"Programmed to Consume"


01. Programmed to Consume
02. Compulsory Resurrection
03. Twilight's Fallen
04. Grotesque Modern Art
05. A Remission of Life
06. The Descent
07. Aeon Aomegas
08. Cease to Comprehend
09. Walk the Path of Fire

RATING: 8.5/10

Los Angeles' ABYSMAL DAWN hit a home run the first time at bat with "From Ashes", the full-length debut on Crash Music, Inc. in 2006. It ended up being one of a handful of my favorite death metal albums from that year and continues to be today. The album sounded like it was recorded by a band that had been together for a decade, thanks to songwriting that balanced aggression, technicality, and melody, while throwing in slivers of thrash and doom. It was definitely one of the year's pleasant surprises.

Relapse liked what they heard of the next batch of songs and smartly signed these up-and-comers, recently releasing sophomore album "Programmed to Consume". Once again, I'm thoroughly impressed with the members' songwriting acumen. After being initially unsure of which disc I liked better, there is now no question: "Programmed to Consume" is a slightly superior album, mainly because everything the band does this time around is just a little bit better. Memorable songwriting remains paramount and the quartet still manages to up the heaviness factor. "Programmed to Consume" is a complete death metal album and its 37 minutes are easily absorbed in one sitting. Translation: Every song is strong and momentum never wanes. Listen to songs like the title track and "Walk the Path of Fire" and you'll soon know the sound of a band that keenly joins brutality and melody. It is, in fact, possible to write a catchy chorus and still be death metal to the core.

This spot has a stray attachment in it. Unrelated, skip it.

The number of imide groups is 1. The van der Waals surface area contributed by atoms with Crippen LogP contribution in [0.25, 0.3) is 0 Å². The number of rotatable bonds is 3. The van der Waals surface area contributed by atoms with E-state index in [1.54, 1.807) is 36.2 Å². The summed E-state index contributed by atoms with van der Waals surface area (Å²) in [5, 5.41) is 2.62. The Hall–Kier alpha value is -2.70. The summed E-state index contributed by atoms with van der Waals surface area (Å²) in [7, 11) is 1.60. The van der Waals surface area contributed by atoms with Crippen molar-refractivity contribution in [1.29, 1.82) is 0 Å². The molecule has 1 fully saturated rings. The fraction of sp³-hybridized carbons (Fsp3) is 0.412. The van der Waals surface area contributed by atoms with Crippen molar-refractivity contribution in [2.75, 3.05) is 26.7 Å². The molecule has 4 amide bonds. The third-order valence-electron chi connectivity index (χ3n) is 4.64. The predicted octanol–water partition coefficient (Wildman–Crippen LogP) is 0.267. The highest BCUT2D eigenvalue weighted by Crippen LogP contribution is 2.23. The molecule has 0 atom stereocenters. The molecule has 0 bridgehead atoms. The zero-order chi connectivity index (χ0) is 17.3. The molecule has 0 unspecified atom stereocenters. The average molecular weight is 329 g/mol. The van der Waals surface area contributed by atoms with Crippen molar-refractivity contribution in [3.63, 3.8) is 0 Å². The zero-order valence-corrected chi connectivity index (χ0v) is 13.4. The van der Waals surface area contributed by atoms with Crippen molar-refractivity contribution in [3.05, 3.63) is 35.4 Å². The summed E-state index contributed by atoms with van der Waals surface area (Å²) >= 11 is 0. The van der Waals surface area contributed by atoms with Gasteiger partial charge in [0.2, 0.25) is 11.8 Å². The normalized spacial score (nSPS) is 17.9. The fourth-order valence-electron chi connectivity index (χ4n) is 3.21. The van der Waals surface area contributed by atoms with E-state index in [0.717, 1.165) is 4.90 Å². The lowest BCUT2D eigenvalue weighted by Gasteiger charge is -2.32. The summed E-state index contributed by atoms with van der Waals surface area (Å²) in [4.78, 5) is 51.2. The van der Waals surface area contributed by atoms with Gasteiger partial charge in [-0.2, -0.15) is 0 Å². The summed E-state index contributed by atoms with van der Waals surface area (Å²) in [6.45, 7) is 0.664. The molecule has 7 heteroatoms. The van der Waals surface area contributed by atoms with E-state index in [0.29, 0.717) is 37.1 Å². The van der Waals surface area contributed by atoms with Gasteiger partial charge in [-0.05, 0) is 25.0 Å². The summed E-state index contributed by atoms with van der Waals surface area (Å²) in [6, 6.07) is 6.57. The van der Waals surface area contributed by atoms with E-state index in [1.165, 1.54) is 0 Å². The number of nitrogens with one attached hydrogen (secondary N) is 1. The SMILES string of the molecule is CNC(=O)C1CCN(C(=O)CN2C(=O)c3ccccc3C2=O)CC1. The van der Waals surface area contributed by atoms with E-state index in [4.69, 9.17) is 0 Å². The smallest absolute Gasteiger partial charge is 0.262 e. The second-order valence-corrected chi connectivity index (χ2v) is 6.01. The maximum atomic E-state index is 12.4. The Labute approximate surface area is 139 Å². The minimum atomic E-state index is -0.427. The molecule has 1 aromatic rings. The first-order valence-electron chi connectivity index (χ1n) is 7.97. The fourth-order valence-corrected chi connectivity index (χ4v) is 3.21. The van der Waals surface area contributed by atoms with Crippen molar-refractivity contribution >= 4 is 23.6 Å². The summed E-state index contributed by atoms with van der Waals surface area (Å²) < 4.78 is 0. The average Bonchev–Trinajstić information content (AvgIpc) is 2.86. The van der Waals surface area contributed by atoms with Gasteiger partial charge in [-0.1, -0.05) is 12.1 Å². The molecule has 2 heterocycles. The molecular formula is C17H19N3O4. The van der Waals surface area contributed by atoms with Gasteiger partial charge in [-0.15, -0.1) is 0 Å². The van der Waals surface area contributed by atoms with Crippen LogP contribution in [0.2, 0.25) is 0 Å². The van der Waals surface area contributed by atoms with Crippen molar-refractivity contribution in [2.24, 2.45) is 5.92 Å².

You also get great changeups (check out the way the slow-to-mid-tempo crunch switches to blasting destructiveness on "Twilight's Fallen"), clever use of accent (the keyboard bit on the chorus of the ferocious "Cease to Comprehend"), deliciously crunchy riffs, and solos from vocalist/guitarist Charles Elliott that top the previous effort. The man's leads blend technicality, feeling, and melody. Furthermore, Elliott's growls have become deeper and more menacing, yet also more intelligible, while his screams are perfectly placed and always hair-raising. Finally, drummer Terry Barajas has raised his game too, this time offering more textures to go with his dexterous and punishing style. Co-producer (with the band) and engineer John Haddad gives the album a crispness and clarity not often heard in death metal. My only complaint in this regard is that Mike Cosio's bass work is not quite as audible as I'd prefer.

Getting back to my original point, what impresses me most about "Programmed to Consume" is how expertly the band balances tunefulness with merciless force. No one would ever mistake the disc for anything but an ass-kicking death metal beast. What sets the group apart is its ability to write such memorable songs. I'm not saying ABYSMAL DAWN are the next OPETH or NILE; I'm just saying they're a goddamned good death metal band and "Programmed to Consume" is a case in point.


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